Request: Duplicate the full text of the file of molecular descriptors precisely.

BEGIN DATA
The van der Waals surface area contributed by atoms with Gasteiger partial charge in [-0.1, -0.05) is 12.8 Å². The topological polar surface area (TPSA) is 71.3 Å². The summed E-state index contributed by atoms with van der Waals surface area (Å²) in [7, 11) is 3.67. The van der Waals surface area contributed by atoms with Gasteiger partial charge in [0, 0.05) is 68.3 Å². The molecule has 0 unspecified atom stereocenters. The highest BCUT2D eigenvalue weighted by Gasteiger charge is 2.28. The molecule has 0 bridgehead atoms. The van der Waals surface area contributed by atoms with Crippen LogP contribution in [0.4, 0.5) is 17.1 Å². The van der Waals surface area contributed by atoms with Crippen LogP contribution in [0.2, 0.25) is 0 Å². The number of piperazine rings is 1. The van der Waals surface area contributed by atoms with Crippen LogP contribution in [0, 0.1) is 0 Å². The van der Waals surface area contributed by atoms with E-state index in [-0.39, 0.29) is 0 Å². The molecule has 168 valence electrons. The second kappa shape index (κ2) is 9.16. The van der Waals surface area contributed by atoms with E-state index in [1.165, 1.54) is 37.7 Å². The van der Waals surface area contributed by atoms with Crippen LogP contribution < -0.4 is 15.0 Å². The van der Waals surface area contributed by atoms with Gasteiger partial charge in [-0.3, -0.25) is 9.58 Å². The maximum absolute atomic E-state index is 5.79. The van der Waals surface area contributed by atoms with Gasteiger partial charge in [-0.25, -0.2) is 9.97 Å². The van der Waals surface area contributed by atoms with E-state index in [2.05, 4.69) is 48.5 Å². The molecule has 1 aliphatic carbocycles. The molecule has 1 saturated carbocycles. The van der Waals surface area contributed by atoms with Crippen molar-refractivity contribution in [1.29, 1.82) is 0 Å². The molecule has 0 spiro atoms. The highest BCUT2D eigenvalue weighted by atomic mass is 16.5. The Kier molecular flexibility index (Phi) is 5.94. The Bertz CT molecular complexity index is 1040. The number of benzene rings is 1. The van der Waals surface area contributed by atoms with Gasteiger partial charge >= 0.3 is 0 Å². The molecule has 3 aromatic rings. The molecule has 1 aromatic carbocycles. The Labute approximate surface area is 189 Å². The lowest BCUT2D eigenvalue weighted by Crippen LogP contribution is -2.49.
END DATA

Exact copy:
The van der Waals surface area contributed by atoms with Gasteiger partial charge in [-0.1, -0.05) is 12.8 Å². The topological polar surface area (TPSA) is 71.3 Å². The summed E-state index contributed by atoms with van der Waals surface area (Å²) in [7, 11) is 3.67. The van der Waals surface area contributed by atoms with Gasteiger partial charge in [0, 0.05) is 68.3 Å². The molecule has 0 unspecified atom stereocenters. The highest BCUT2D eigenvalue weighted by Gasteiger charge is 2.28. The molecule has 0 bridgehead atoms. The van der Waals surface area contributed by atoms with Crippen LogP contribution in [0.4, 0.5) is 17.1 Å². The van der Waals surface area contributed by atoms with Crippen LogP contribution in [0.2, 0.25) is 0 Å². The number of piperazine rings is 1. The van der Waals surface area contributed by atoms with Crippen LogP contribution in [0, 0.1) is 0 Å². The van der Waals surface area contributed by atoms with E-state index in [-0.39, 0.29) is 0 Å². The molecule has 168 valence electrons. The second kappa shape index (κ2) is 9.16. The van der Waals surface area contributed by atoms with E-state index in [1.165, 1.54) is 37.7 Å². The van der Waals surface area contributed by atoms with Crippen LogP contribution < -0.4 is 15.0 Å². The van der Waals surface area contributed by atoms with Gasteiger partial charge in [-0.3, -0.25) is 9.58 Å². The maximum absolute atomic E-state index is 5.79. The van der Waals surface area contributed by atoms with Gasteiger partial charge in [-0.25, -0.2) is 9.97 Å². The van der Waals surface area contributed by atoms with E-state index in [2.05, 4.69) is 48.5 Å². The molecule has 1 aliphatic carbocycles. The molecule has 1 saturated carbocycles. The van der Waals surface area contributed by atoms with Crippen molar-refractivity contribution in [1.29, 1.82) is 0 Å². The molecule has 0 spiro atoms. The highest BCUT2D eigenvalue weighted by atomic mass is 16.5. The Kier molecular flexibility index (Phi) is 5.94. The Bertz CT molecular complexity index is 1040. The number of benzene rings is 1. The van der Waals surface area contributed by atoms with Gasteiger partial charge >= 0.3 is 0 Å². The molecule has 3 aromatic rings. The molecule has 1 aromatic carbocycles. The Labute approximate surface area is 189 Å². The lowest BCUT2D eigenvalue weighted by Crippen LogP contribution is -2.49.